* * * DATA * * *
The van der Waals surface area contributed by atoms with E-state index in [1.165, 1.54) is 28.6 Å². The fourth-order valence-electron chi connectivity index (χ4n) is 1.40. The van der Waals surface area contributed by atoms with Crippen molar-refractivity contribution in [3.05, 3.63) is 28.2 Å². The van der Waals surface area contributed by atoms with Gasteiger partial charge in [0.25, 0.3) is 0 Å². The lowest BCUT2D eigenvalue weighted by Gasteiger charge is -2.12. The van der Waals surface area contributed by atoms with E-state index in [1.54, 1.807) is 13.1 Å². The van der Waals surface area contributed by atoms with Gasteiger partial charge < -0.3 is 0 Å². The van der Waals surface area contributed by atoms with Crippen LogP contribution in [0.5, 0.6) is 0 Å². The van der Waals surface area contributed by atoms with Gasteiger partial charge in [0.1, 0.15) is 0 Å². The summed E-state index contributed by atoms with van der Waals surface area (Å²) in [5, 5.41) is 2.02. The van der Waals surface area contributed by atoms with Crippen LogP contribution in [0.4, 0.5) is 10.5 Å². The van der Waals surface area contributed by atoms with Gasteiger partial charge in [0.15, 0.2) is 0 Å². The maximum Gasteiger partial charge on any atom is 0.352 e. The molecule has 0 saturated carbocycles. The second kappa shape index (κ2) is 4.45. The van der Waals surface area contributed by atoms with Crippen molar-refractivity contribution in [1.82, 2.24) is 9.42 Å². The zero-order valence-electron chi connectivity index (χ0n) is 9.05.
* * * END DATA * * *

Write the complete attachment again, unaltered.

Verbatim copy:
The van der Waals surface area contributed by atoms with E-state index in [1.165, 1.54) is 28.6 Å². The fourth-order valence-electron chi connectivity index (χ4n) is 1.40. The van der Waals surface area contributed by atoms with Crippen molar-refractivity contribution in [3.05, 3.63) is 28.2 Å². The van der Waals surface area contributed by atoms with Gasteiger partial charge in [0.25, 0.3) is 0 Å². The lowest BCUT2D eigenvalue weighted by Gasteiger charge is -2.12. The van der Waals surface area contributed by atoms with E-state index in [1.54, 1.807) is 13.1 Å². The van der Waals surface area contributed by atoms with Gasteiger partial charge < -0.3 is 0 Å². The van der Waals surface area contributed by atoms with Crippen LogP contribution in [0.5, 0.6) is 0 Å². The van der Waals surface area contributed by atoms with Gasteiger partial charge in [0.1, 0.15) is 0 Å². The summed E-state index contributed by atoms with van der Waals surface area (Å²) in [5, 5.41) is 2.02. The van der Waals surface area contributed by atoms with Crippen LogP contribution in [0.4, 0.5) is 10.5 Å². The van der Waals surface area contributed by atoms with Gasteiger partial charge in [0.15, 0.2) is 0 Å². The maximum Gasteiger partial charge on any atom is 0.352 e. The molecule has 0 saturated carbocycles. The second kappa shape index (κ2) is 4.45. The van der Waals surface area contributed by atoms with Crippen molar-refractivity contribution in [1.82, 2.24) is 9.42 Å². The zero-order valence-electron chi connectivity index (χ0n) is 9.05.